Mulch well with a weed-free organic material, such as compost, shredded leaves, straw (be careful, some straw does have weeds) or shredded wood. Most of the materials that are great for mulch are things that people are trying to get rid of anyway! Mulch should be at least two to three inches thick if you want to control weeds. (later in this post I share how I use cardboard at times)
Groundcover plants also can smother out weeds in your beds. I have a few favorites that I shared in this post.
You can plant these at the base of shrubs, along the path as edging, or whatever your growing heart desires.
Weed Control with Cover Crops
Cover crops are a fantastic way to reduce weeds and build soil at the same time. In a new garden site, you can plant an easy-growing, dense cover crop like buckwheat which is also called a ‘smother crop’ for its capability to choke out weeds.
I like to use buckwheat in Fall as the winter cold will kill it back negating the need for me to cut it. As it lays on the ground during winter the worms and soil microorganisms feed on it, working it into nutritious soil for next season’s crops, whether flower or vegetable!
It’s also is a great soil builder when dug into the soil. If using a cover crop that isn’t winter-killed or you are using it during the growing season, be sure to cut it down before they set seeds. I like to use Crimsom Clover as it is not only very easy to grow but it has lovely crimson blooms. I usually cut it down or pull it up and lay it on the soil next to my desired plants as a mulch before it sets seed.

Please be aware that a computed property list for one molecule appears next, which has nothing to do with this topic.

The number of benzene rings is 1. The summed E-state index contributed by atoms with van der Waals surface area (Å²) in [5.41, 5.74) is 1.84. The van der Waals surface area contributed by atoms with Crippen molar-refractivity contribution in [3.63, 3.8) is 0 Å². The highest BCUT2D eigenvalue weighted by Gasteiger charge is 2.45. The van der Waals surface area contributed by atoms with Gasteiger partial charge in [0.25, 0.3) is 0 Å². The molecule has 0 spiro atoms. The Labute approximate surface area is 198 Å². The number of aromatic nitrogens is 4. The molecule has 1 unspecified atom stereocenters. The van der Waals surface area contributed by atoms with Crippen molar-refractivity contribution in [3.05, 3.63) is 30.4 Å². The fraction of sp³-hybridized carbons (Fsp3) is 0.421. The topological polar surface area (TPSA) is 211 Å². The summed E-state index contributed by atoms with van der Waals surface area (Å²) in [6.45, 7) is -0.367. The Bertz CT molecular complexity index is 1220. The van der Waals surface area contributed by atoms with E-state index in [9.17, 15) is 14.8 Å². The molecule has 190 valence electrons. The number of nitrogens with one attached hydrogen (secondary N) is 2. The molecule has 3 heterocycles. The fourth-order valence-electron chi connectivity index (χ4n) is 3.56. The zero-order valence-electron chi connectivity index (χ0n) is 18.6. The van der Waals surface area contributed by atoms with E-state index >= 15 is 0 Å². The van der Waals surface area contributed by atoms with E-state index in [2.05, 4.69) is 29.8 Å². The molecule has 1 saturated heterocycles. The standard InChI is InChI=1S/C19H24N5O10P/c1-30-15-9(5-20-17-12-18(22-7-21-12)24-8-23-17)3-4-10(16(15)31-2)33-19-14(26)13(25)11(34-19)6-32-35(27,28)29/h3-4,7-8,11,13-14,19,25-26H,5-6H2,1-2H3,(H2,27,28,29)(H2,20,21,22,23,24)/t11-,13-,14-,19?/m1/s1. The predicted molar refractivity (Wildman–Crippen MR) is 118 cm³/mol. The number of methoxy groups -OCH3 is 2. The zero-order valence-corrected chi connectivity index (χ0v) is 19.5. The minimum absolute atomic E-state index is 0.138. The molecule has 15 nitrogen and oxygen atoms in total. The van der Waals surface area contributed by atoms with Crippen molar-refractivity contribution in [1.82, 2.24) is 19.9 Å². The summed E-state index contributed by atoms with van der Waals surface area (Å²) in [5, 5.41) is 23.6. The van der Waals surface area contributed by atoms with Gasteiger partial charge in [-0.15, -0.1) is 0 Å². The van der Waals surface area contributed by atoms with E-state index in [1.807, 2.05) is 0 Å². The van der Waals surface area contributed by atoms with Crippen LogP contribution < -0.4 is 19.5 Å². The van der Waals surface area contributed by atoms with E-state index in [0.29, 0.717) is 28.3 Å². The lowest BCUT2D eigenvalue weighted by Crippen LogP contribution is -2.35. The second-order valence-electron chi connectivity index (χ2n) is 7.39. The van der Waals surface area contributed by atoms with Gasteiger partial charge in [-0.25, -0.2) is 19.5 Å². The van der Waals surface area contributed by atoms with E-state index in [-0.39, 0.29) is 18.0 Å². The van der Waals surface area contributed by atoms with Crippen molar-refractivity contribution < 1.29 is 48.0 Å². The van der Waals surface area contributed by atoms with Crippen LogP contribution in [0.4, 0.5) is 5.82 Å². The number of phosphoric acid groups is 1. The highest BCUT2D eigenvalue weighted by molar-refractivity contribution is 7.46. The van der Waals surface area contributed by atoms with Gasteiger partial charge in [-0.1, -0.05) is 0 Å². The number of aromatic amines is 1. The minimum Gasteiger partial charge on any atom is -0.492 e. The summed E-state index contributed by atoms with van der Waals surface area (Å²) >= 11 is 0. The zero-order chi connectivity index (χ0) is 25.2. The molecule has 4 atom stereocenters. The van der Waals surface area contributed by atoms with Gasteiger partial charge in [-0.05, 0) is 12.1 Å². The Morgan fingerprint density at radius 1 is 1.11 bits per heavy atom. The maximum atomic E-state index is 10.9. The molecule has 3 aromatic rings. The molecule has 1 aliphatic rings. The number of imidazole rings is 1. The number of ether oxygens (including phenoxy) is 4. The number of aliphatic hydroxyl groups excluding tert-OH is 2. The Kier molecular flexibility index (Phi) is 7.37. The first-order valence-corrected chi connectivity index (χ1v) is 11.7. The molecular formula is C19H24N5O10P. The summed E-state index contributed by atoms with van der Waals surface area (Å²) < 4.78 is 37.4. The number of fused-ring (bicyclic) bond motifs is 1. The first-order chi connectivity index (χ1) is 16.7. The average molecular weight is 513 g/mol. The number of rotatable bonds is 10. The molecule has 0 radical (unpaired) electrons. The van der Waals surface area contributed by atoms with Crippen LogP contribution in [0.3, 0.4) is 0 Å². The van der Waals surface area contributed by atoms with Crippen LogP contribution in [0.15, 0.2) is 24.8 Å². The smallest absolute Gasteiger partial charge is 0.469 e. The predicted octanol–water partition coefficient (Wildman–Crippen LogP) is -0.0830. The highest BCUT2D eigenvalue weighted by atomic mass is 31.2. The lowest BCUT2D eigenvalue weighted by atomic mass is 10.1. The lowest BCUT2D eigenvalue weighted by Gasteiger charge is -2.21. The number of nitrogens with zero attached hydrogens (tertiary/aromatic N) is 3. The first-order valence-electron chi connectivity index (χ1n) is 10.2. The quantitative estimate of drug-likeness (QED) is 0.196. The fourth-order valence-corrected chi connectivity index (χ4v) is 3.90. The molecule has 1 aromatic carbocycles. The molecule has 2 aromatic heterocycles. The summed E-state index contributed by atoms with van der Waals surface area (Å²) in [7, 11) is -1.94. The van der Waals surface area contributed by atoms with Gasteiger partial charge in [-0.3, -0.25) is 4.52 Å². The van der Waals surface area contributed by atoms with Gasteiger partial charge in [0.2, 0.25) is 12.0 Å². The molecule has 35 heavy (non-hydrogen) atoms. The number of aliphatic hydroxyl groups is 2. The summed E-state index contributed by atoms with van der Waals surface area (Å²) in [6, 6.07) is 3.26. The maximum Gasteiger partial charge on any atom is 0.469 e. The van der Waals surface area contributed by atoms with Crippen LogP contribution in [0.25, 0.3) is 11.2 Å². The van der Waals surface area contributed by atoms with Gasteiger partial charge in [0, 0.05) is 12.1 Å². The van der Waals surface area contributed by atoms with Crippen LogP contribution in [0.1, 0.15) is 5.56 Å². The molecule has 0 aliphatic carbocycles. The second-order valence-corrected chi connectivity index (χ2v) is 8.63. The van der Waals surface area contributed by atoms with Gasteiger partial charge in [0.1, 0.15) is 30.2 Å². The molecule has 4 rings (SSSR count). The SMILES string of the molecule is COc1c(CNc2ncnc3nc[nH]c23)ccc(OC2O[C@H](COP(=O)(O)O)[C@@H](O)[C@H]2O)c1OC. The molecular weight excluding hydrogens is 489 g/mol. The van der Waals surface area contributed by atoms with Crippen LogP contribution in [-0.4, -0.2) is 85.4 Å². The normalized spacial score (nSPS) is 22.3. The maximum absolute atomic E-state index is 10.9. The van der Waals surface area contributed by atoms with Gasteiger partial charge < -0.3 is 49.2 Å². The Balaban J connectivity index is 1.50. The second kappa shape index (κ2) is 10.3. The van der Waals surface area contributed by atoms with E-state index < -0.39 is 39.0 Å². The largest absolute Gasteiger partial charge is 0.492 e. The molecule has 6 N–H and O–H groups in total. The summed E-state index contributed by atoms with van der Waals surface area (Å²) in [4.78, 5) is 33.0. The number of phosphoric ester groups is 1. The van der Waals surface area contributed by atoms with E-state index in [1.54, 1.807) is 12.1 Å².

How do cover crops suppress unwanted weeds? When you plant a cover crop, the weeds have little chance to take hold and are shaded out. Legumes are great nitrogen fixers, so they make excellent cover crops. Did you know that alfalfa is a legume? I have also used bales of alfalfa to mulch with when I want to add some nutrients to an area.
When you’re ready to plant your flowers or veggies, simply cut them back work them into the soil a week to two before you plant, and get started! You can cut them back, lay them on top of the soil, then cover with a black tarp, this heats the soil up plus aids in the breakdown of the cover crop so you don’t need to do any real digging.